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Dr Liz Shaw

Dr Liz Shaw

Associate Research Fellow


 South Cloisters 3.09


South Cloisters, University of Exeter, St Luke's Campus, Heavitree Road, Exeter, EX1 2LU, UK

I am a trained clinical psychologist who has previously worked within Community Teams for Adults with Learning Disabilities. My thesis which I carried out as part of my clinical psychology training focused on the experience of recovery for people receiving methadone maintenance treatment. Last year, I worked on a randomized control trial at Plymouth University to explore the effects of debt counselling on the recovery of people with money worries who were also living with depression.

I am currently working on a PenCLAHRC affiliated Systematic Literature Review within the Evidence Synthesis Team, aimed at exploring the effectiveness of interventions aimed at improving the mental health of young people with long-term physical conditions. This review has three parts; a quantitative part to review the effectiveness of the interventions and their cost-effectiveness, a qualitative part to review the experiences of young people, their parents and those administering the interventions and an over-arching synthesis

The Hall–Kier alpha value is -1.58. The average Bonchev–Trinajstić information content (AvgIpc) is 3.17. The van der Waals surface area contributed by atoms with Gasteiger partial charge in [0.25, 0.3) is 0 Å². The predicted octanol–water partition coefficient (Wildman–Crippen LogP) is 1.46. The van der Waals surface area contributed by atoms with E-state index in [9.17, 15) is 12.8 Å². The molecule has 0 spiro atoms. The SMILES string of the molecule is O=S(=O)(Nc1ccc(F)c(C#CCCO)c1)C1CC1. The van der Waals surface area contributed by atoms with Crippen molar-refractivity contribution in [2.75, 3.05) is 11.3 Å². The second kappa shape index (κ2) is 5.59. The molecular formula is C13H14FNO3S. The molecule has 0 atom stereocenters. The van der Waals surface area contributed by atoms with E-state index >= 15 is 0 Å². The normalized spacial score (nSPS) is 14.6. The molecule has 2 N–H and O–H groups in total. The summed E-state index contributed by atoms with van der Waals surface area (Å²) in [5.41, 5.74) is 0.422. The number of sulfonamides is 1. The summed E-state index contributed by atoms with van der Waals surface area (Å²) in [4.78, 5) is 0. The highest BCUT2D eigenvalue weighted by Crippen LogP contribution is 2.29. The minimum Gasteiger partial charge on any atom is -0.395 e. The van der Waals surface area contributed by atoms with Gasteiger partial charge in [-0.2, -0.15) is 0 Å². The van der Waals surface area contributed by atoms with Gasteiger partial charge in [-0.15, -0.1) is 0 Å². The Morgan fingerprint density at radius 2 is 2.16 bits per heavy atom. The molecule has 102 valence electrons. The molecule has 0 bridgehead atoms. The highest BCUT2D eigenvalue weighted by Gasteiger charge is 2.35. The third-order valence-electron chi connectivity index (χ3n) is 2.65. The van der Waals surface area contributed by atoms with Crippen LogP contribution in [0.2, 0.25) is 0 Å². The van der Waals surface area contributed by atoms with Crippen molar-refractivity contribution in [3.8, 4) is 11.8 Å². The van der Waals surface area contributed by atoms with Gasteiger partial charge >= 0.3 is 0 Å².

of the information gathered though parts 1 and 2. This review shall take 15 months
starting in January 16. I am greatly looking forward to working alongside medical
and mental health experts within the field and the young people with lived
experience of LTC.


Doctorate in Clinical Psychology (University of Hull)
Postgraduate Certificate in Mental Health (University of York)
BSc Psychology (University of York)


Research interests

I have an ongoing interest in research aiming to improve mental health in vulnerable populations and enhance coordination between services to support individuals with multiple and complex needs.

Research projects

3 Systematic Reviews within the Evidence Synthesis team examining:

1)  The effectiveness and cost-effectiveness of interventions targeting mental health for children and young people with LTCs and symptoms of mental distress.

2)  The effects of such interventions on other key aspects of social and family functioning.

3) The factors that may enhance, or hinder, the effectiveness of the above interventions and / or the successful implementation of interventions 

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